Quantum Theory

Quantum Theory Bites the Dust

The cliche laden post apocalyptic shooter is nothing new and flawed in it's execution.
Author: Andy Curtiss
Published: October 7, 2010
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I am one of those sci-fi nerds that likes the idea of a post apocalyptic setting - whether it be a videogame or a movie. I usually find myself hooked into the story because of some circumstance or event that intrigues me and makes me want to know more. There's a tricky balance to this, because you don't want to inundate the audience with too much info right off the bat because then they become overwhelmed. But if you give them too little info regarding this setting then the audience feels no connection - no reason why they should care. Somehow Tecmo Koei's newest creation, Quantum Theory, manages to do both. You find yourself surrounded by a crazy set of circumstances and creatures with little explanation that makes any sense. Combined with unrefined controls and mediocre graphics, Quantum Theory isn't what you'd call an optimal gaming experience.

Itís been suggested that the first few hours of any new gaming experience should be the most entertaining and enthralling. And, indeed, this makes sense. The first few hours should be what hooks you into the game and makes you want to play more. You should be experiencing new story, new gameplay, and new visuals that make you want to continue to play. None of these things feel fresh enough in Quantum Theory to make me actively want to continue playing however. The setting itself could be described as Halo meets Call of Duty. Think worn-torn city with a splash of alien presence. And the player character, Syd, is certainly nothing new: mercenary of shady past who cares about nothing save for killing the enemy. On top of that, his look is gothic bodybuilder meets Beyond Thunderdome. Combine all that with a control system that feels clunky and youíll see where Iím going. Syd has an issue running apparently. He can dash like a champ but canít seem to turn. Heíll sooner run face first into a building then make the turn to save his life.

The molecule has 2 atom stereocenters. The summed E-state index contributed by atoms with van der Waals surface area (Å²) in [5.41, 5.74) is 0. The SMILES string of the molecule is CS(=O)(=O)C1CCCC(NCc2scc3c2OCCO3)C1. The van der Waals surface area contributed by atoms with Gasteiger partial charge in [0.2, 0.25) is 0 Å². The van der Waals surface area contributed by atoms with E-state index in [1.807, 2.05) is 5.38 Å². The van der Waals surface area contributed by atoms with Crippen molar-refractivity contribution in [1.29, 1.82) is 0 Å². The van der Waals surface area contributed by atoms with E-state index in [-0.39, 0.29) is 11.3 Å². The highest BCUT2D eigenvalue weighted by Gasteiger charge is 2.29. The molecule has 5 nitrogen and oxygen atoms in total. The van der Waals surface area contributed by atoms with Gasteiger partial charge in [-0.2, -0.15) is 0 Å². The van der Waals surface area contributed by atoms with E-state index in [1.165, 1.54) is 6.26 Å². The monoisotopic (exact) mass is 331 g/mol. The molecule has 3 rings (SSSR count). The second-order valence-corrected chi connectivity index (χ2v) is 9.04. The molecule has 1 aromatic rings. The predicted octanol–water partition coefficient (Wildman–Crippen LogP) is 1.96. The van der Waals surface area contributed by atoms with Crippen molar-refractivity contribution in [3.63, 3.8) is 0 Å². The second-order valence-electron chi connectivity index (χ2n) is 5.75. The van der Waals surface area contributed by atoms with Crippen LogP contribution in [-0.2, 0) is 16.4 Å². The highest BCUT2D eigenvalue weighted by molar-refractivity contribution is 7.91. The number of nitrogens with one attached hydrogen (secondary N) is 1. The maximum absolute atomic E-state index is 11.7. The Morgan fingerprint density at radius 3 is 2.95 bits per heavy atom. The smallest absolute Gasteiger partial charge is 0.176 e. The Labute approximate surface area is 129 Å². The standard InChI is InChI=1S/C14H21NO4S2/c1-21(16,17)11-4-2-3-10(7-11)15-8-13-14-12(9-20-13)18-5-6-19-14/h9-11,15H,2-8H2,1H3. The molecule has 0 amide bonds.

The premise is that the Earth has become unlivable. But painfully few details as to why are even given. Humans have congregated in the ruins of cities to form colonies of survivors. Then suddenly a tower appears, but no one knows when it got there, how long itís been there, who built it, or what it is. After years of the tower standing there doing nothing, it suddenly starts spurting all-purpose brown goo. This all-purpose brown goo is called ďdiablosis.Ē And Iíve started calling it all-purpose because when it touches a human, it transforms them into a shambling, zombie-thing that turns upon their former allies. But when the diablosis touches a car on the street or any other solid object it dissolves it in mere seconds. And as if all that wasnít enough, when enough diablosis accumulates in one area it turns sentient and forms into a worm-like beast the size of a football field and flies through the air. It melts, it zombifies, it flies through the air. But wait, thereís more.

Aside from the whole tower and diablosis thing, Quantum Theoryís overall look is mostly bland. The gameís intro and first bit of gameplay is outside the tower Ė working your way there with a militia squad that youíve just happened to bump into. The outside areas are pretty standard Ė nothing remotely creative. I know thereís only so many things you can do with a post apocalyptic setting, but it just seems that they could have created something unique. Youíre essentially traveling through the remains of a city that appears to have been thoroughly bombed out. Everything is quite drab and grey. Once you reach the tower mentioned above, the environments get a little more rich in color and become a little bit more unique, but by this time I feel like it's a little too late. Don't get me wrong - we're not talking like it's hours into the game when you finally make it there. But if this were not a review, I'd have been too bored to keep playing to this point.
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